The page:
During the 1967 Six-Day War, he considered fighting for Israel. “For me it was not so easy. I thought, ‘How can I get to Israel?’ But after five days I did not have to think about it anymore,” Fuerst said.

“I have no dual loyalty,” he adds. “I have loyalty only for Germany and for my Jewishness.”

Still, his fellow soldiers sometimes admired him simply because they looked up to Israeli paratroopers, Fuerst says with a laugh.

Fuerst says he rarely experienced anti-Semitism, either before or during his service. But he balked during an early military apprenticeship when a captain told the trainees, “Don’t be so loud: You’re not in the Jew school.”

Fuerst asked to be transferred to another course. The captain responded, “It is good that you request this because I have to tell you, I am an anti-Semite … All the problems we have in Germany were brought to us by the Jews.”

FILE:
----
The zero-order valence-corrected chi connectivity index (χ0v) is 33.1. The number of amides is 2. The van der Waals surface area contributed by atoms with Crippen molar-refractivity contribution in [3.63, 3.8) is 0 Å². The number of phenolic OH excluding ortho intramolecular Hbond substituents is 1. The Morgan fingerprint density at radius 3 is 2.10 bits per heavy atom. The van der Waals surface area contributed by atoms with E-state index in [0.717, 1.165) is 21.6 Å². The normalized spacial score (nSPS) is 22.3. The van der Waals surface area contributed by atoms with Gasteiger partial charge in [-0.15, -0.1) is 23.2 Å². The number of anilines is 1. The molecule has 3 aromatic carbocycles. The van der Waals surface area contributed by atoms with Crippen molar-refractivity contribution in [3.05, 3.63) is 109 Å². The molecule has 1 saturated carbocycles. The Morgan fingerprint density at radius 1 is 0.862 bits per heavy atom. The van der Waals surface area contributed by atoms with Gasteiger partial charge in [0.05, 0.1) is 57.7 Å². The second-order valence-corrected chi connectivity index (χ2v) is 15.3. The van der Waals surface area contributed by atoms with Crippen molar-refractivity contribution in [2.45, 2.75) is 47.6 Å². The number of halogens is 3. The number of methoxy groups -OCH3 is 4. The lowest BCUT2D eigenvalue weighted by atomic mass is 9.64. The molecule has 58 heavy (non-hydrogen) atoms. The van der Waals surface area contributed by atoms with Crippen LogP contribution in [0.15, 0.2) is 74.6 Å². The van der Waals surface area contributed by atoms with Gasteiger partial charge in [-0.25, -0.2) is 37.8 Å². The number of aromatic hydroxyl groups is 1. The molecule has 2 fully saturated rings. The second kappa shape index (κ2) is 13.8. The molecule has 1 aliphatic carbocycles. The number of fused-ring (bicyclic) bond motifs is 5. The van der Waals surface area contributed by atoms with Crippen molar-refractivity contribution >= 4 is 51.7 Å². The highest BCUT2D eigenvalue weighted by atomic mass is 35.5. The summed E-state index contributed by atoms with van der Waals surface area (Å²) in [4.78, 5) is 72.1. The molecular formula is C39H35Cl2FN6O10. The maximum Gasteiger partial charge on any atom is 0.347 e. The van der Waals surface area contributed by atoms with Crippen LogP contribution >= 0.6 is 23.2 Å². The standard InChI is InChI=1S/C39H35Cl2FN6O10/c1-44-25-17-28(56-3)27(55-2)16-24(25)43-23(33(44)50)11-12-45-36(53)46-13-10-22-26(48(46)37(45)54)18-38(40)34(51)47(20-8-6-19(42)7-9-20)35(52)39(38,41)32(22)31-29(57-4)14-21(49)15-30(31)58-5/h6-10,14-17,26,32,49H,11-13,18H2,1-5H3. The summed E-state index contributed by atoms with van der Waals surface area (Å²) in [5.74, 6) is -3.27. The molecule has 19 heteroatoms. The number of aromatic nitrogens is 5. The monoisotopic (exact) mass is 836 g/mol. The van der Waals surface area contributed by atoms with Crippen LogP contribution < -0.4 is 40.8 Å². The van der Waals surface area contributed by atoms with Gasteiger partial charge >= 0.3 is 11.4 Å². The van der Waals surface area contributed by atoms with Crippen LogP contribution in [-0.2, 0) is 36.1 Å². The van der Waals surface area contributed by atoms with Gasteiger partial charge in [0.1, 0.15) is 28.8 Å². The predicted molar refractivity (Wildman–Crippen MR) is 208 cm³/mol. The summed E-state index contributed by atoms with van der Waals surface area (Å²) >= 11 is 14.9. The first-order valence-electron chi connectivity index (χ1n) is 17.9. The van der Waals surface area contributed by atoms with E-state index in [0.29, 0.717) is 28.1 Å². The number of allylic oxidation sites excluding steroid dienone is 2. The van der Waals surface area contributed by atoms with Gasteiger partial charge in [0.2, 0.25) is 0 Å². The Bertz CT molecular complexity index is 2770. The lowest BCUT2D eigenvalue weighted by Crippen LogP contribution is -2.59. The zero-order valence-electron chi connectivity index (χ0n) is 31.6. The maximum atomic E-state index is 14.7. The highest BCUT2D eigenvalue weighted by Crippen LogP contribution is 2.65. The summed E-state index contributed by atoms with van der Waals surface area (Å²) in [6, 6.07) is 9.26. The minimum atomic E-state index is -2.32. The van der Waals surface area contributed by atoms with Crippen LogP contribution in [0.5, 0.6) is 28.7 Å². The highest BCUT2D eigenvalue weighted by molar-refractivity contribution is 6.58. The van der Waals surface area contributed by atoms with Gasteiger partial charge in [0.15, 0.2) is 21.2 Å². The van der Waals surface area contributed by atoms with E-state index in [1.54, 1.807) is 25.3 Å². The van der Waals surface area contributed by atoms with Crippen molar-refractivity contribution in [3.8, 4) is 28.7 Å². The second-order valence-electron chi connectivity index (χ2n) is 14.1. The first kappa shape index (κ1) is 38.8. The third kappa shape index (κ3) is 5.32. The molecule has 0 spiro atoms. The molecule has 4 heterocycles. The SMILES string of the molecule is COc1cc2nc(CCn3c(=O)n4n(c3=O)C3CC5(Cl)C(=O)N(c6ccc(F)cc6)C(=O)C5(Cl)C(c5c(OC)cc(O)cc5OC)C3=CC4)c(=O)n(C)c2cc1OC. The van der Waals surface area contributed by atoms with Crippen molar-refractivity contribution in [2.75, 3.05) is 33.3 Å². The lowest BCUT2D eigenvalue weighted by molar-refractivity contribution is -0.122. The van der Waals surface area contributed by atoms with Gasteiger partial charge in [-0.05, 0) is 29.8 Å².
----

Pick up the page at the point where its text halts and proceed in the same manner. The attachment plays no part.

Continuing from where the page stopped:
The captain was dismissed from his post the next day.

Romer-Hillebrecht, 46, whose mother was Jewish, joined in part “to heal my own family history.” His Jewish ancestors “lost their whole identity, their belief in the German state.”

While serving recently in Afghanistan, he either received kosher rations from the American forces or ordered frozen meals from a glatt kosher caterer back in Frankfurt.

“Sometimes the others were jealous,” joked Romer-Hillebrecht, deputy chair of the Association of Jewish Soldiers, a 6-year-old group with about 25 members and functions like a “virtual memorial” to the history of Jewish soldiers.

One member, Rainer (Reuven) Hoffmann, 64, has contributed articles in two books the group has published.

Probably the main reason his Jewish mother survived the war, Hoffmann says, is because she married a non-Jew — Hoffmann’s father — in 1933. The rest of her family was scattered throughout Europe. A brother died in Auschwitz; two other siblings survived.

“But my mother did not speak about this time,” he said.